In many ways, your business is like your baby. You nurture it. You watch it grow. And you love it unconditionally. But also like your baby, you may view your business through rose-colored glasses, seeing it only in the most perfectly perfect of lights.
This is not realistic, however. Your business has points of friction (or things that get in the way of conversions), and your prospects and customers are aware of these points, even if you refuse to acknowledge them. Not everyone is going to like your business, or at least not right off the bat. But that’s something you need to accept, and sure, it can be a hard pill to swallow.
But once you get to that point, you’ll be able to identify people’s objections to your business and can then begin to address those concerns and better serve your audience.
Taking A Heuristic Approach To Reduce Friction
First off, what is a heuristic approach? Well, it’s a problem-solving approach that’s practical but not precise and is used to quickly address issues when the best solution is unknown.
First, you need to prepare by optimizing your website. Second, you need to split-test (based on real data). Third, you need to make changes according to the data-backed split-test results. Fourth, you need to repeat the process and conduct another split-test.
In a nutshell, the methodology involves optimizing, testing to see what happens, and adjusting accordingly. Moreover, your site should embody the following characteristics in order to keep it as close to friction-free as possible:
- It should be functional – no malfunctions or super slow loading times.
- It should be accessible – meaning it should be search engine optimized and have zero navigation barriers.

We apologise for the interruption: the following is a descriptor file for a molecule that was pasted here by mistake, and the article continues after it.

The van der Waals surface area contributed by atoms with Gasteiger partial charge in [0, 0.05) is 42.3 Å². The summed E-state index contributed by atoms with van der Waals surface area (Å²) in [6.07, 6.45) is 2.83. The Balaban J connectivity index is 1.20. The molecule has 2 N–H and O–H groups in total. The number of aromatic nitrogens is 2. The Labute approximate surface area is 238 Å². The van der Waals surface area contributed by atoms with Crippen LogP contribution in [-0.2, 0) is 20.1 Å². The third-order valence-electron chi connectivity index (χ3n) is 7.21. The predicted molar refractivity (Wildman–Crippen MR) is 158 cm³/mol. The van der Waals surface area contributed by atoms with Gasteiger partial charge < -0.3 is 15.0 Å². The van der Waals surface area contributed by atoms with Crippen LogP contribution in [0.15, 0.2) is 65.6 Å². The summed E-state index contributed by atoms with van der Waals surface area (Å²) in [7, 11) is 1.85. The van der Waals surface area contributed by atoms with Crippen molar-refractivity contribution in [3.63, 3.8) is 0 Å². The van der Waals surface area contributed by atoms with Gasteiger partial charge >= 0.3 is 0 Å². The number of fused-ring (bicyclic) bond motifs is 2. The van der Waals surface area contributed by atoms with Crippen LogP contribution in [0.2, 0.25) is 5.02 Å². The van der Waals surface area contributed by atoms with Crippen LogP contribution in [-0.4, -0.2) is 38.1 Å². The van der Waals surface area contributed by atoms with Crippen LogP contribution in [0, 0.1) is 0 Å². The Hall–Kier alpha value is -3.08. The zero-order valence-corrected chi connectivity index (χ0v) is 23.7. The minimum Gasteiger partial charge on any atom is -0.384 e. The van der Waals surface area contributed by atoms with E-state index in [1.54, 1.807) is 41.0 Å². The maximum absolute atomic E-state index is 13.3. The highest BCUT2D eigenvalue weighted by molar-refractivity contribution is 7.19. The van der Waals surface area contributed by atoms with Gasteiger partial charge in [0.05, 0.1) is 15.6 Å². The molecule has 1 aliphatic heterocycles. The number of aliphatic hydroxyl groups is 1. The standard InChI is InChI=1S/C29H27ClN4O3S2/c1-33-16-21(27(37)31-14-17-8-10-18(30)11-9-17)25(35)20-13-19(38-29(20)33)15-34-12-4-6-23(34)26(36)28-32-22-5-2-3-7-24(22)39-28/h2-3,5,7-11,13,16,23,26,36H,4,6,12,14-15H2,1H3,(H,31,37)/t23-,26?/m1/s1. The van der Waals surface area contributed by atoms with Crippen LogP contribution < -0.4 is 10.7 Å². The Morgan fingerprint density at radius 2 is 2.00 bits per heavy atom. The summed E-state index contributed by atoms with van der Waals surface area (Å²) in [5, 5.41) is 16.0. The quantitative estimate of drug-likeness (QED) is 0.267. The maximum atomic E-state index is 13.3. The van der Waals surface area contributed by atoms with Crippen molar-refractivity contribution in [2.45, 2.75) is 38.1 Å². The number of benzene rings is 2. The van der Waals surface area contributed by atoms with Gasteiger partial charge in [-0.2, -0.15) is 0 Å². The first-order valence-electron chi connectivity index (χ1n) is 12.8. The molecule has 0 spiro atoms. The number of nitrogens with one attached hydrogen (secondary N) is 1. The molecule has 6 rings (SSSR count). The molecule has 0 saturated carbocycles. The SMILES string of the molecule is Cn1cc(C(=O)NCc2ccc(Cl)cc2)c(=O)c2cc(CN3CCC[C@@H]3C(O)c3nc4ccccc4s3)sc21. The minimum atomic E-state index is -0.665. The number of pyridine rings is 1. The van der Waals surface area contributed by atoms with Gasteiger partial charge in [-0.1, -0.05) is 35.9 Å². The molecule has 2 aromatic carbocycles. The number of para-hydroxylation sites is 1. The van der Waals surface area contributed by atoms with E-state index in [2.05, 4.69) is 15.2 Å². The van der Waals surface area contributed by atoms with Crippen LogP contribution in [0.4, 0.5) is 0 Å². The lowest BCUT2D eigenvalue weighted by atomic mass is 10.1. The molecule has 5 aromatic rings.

- It should be intuitive – your sales funnel should flow logically.
- And, last but not least, it should be highly persuasive – focus on what your audience wants and then deliver.
What About Friction In Your Copy?
When people read your copy, they are going to have both conscious and unconscious objections to what you have to say. They are also going to have hesitations about taking action on your offer. This is normal.
When making a sales pitch to a potential customer face-to-face, it’s relatively easy to unearth what his or her hesitations and objections might be by asking questions and then offering solutions. Online, however, it’s not that simple.
A more effective approach is to be proactive, addressing as many potential friction points as you can up front—before your customers have a chance to object.
Below, you’ll find a two-step plan for accomplishing this.
Peep Laja of ConversionXL: “Step one – create a list of all the possible hesitations and objections your potential customers might have. Step two, add info to your sales copy to eliminate or alleviate those concerns. The list can contains things like
- You don’t understand my problem (explain the problems your product solves)
- Why should I believe you? (show off your credentials, experience, awards, etc.)
- What if it doesn’t work on me? (have testimonials of all kinds of users that have benefited from your product)
- It’s not worth the money, there are cheaper alternatives out there (explain your price, compare with the competition, prove the value your product offers)
… and so on. It’s important to come up with as long [of a] list as you can. Seek external input, do user testing and ask your customers to figure out what all they might be concerned about.”
What potential points of friction have you noticed in your business? What are you doing to address them?